(TAMPA, Fla.) — New York Yankees shortstop Derek Jeter is content about riding off into the sunset following the 2014 season. The five-time World Series champion announced last week that he would be retiring at season’s end or after the playoffs.
“I just think I’ve done it for long enough,” Jeter said Wednesday at his spring training press conference at Steinbrenner Field. “I look forward to doing some other things in my life, I can’t reiterate enough that we still have a season to play.”
Jeter, a 13-time All-Star, has been the Yankees starting shortstop since 1996. He was drafted by the organization in 1992 and named Captain by George Steinbrenner during the 2003 season.
“I know I haven’t been as open with some of you guys as you would have liked me to be over the last 20 years,” said Jeter, who has showed little emotion throughout his career. “That’s by design, it doesn’t mean I don’t have those feelings.”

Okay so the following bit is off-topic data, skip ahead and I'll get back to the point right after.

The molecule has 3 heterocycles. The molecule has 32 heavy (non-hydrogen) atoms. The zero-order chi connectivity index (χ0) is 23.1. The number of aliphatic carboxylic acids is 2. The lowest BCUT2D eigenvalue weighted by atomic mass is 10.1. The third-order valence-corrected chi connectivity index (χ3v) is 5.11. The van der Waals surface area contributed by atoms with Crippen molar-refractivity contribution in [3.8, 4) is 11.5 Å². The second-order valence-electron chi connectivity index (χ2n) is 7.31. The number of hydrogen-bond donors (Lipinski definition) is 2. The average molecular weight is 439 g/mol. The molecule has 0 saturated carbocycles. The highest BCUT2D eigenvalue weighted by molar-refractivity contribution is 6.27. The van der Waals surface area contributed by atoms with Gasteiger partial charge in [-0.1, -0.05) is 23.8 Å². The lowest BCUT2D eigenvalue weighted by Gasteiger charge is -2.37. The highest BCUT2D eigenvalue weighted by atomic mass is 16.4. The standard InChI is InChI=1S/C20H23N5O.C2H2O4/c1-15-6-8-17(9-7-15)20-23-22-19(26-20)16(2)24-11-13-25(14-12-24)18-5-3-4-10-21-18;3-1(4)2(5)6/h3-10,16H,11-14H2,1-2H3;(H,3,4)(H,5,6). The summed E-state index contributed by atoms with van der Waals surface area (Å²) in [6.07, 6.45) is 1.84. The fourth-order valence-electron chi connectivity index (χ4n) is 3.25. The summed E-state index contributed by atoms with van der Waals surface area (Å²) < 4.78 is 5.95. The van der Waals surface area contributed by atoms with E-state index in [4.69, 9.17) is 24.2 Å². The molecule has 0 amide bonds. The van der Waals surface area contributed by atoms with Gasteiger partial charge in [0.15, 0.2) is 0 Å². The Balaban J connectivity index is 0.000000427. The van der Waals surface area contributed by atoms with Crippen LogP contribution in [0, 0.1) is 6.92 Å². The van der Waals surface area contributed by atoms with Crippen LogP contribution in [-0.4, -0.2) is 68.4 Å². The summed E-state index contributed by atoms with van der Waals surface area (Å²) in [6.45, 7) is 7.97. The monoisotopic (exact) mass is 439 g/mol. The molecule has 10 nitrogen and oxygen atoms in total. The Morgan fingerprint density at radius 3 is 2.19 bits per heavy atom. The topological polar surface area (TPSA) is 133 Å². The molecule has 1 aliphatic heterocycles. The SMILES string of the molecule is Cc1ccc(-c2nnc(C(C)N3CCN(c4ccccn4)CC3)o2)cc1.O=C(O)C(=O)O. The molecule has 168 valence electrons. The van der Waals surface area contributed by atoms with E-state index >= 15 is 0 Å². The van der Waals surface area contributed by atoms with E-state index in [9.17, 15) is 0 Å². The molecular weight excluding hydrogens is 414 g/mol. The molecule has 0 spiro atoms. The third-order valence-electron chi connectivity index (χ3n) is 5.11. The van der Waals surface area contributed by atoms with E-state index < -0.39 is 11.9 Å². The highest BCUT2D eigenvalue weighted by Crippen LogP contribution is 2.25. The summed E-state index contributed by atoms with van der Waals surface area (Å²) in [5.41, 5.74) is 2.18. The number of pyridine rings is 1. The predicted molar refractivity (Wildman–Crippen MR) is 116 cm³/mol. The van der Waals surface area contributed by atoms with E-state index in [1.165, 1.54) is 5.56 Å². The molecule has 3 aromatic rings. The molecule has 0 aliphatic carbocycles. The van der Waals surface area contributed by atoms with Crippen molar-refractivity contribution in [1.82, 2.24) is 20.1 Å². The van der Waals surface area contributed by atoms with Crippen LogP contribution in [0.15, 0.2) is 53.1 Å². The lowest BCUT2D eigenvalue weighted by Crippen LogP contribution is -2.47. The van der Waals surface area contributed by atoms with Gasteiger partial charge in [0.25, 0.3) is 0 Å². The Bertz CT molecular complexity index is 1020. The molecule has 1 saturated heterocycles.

Jeter was hampered all of 2013 with an ankle injury after breaking it during the ALCS back in 2012, but he insisted that his ankle is completely fine and he is healthy.
“I want to try and enjoy each and every day throughout the course of the year,” Jeter said. “It’s been very difficult for me to do that over the course of my career because I’ve always tried focused about what you can do next.”
“I never really enjoyed the ride,” he added.
Jeter is the last of the ‘core four’ Yankees that included Jorge Posada, Mariano Rivera, and Andy Pettitte, who were also part of the Yankee’s five World Series titles.
“It’s all about the time, you can’t do this forever,” Jeter said. “There’s other things I want to do, I want to have a family. That’s important to me.”
During his 19 major league seasons, Jeter has a .312 average, 1,876 runs scored, 256 home runs, 3,316 hits, 348 stolen bases and has made the playoff 17 times. Last year, Jeter appeared in 17 games and hit .190 with one home run and 7 RBIs.
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John Newsome and Anne Woolsey, CNN